Before the Jews of Hungary were emancipated in the 19th century, they were not permitted to own land. By the end of the century, they were on their way to owning fully one-fifth of Hungary's large estates and were hugely successful in business and the arts. The Jews of Germany had a similar history. They comprised many if not most of the country's lawyers, doctors, composers, playwrights and scientists and were so astonishingly successful in business that while they were just 1 percent of the population, they were 31 percent of the richest families. What did it? Was it nature (Jews were smarter) or nurture (Jews had a certain culture)? Here's my answer: I don't know.
I do know, though, that if you eliminate what would certainly be condemned as a racist explanation — Jews as inherently smarter than non-Jews — then you are left with culture: There was something in the Jewish experience — 1,000 or so years of persecution and being shunted into dishonorable occupations such as money lending — that prepared Europe's Jews for the onset of capitalism. Countless books have been written to explain this phenomenon, which continues to this day with Israel's intellectual domination of its region. In his new book, "The Future of the Jews," Stuart E. Eizenstat provides an example: "Between 1980 and 2000, 7,652 patents were registered by Israelis in the United States."The figure for the entire Arab world? 367.
The cultural difference between Israel and its Arab neighbors is so striking that you would think it beyond question. But when Mitt Romney attributed the gap between Israel's economic performance and the Palestinians' — "Culture makes all the difference," he said in Israel — the roof came down on him. PC police the world over raised a red card, giving him demerits for having the temerity to notice the obvious. Predictably, Saeb Erekat, the chief Palestinian negotiator and a member of the executive committee of the Palestine Liberation Organization, denounced the statement as "racist." It was, of course, just the opposite.
This is a complicated matter. It's true that the West Bank is under Israeli occupation, and parts of Gaza have been pounded into rubble. It is also true that for years the Palestinians benefited from jobs in Israel. It is true that a good many educated Palestinians live in the diaspora, but it is also true that the early diaspora consisted of Palestinian Christians fleeing Ottoman repression. (There are about 500,000 Palestinians in Chile.)
Still, for all the caveats, the Arabs themselves recognize that they have a cultural problem. The Arab Human Development Report of 2002 singled out three "deficits" of Arab society that are "obstacles" to progress. One was the lack of political freedom; another was the narrow knowledge base; and the last, the status of women.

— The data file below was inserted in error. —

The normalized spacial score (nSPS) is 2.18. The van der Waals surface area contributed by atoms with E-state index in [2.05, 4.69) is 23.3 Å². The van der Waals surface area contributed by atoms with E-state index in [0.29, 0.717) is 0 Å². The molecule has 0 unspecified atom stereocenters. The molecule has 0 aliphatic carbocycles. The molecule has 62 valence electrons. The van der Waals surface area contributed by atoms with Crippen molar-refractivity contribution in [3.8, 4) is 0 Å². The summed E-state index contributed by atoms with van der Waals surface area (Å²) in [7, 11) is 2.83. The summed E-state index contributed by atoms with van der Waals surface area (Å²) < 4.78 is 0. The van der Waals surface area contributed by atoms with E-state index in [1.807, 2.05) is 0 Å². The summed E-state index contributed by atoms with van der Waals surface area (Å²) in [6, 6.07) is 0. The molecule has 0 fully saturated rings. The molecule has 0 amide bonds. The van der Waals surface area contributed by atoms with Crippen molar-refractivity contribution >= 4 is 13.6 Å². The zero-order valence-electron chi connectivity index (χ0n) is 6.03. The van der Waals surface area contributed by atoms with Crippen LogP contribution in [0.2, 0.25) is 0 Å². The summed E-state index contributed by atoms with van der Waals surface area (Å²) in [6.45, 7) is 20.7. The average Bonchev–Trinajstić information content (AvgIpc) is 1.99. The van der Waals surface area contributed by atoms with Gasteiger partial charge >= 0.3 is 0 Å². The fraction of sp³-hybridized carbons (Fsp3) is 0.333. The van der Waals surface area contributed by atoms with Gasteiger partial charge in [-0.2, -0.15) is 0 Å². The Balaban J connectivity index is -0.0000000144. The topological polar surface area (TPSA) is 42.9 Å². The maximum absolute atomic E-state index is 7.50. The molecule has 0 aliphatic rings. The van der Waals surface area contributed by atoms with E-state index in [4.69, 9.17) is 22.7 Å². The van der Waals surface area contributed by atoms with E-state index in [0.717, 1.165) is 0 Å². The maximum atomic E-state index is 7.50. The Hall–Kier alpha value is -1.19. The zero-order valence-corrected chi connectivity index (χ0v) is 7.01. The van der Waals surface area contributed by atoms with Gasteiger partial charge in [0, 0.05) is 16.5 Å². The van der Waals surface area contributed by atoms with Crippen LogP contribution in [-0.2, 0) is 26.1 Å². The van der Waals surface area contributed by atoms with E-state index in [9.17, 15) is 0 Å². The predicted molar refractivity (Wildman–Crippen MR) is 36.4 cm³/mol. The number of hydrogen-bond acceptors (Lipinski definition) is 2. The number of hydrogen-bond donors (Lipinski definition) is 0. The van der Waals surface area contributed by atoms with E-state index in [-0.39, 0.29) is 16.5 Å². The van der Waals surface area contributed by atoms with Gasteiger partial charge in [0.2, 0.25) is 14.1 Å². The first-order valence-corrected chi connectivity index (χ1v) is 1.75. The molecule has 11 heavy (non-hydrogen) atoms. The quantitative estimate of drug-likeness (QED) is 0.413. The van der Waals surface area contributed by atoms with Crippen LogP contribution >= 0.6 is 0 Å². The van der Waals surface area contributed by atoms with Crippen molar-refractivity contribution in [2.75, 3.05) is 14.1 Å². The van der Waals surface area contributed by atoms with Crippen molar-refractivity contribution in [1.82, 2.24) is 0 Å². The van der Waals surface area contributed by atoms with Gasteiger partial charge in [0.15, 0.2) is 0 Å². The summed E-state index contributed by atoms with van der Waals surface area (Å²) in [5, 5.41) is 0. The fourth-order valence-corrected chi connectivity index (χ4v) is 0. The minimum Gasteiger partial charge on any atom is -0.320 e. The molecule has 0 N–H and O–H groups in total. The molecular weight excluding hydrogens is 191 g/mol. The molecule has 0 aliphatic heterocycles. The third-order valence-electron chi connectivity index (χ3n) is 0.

All of these vary across the region — Saudi Arabia's women are forbidden to drive — but nowhere in the region are women as free as they are in the West or, for that matter, Israel. In all of vast Arabia, about half of the potential workforce is poorly or indifferently educated.
This hubbub about culture may seem esoteric, but it is really very important. The tendency to hold the Arabs blameless for their own culture is part of the predilection to hold them harmless for the lack of a peace agreement with Israel. The Israelis have much to account for, but they are not alone in this matter, and they are not the ones who have over and over again rejected peace plans. The adamant refusal to hold the Arabs accountable infantilizes them — a neo-colonialist mentality that is, in the end, simply insulting.
The book that Romney cited for his views on Arab culture, David S. Landes' "The Wealth and Poverty of Nations," goes further than I would in blaming the Arabs for their own difficulties, and it was written long before the Arab Spring. But it is a vigorously written attack on the sort of thinking that blames the West for all that ails the East and for disregarding indigenous cultural problems. Landes is particularly tough on the Muslim societies of the Middle East for the plight of women — a cultural phenomenon that does not exist in Islamic Asia but does, just for the record, among Israel's extremely Orthodox Jews.
Romney could have been more diplomatic and eschewed shorthand explanation of what ails Palestinian society — he might also have acknowledged Palestinian achievements — but he identified what are, indisputably, two problems. The first is that of culture. The second is the reluctance to discuss it.
<i>Richard Cohen is a columnist for the Washington Post.</i>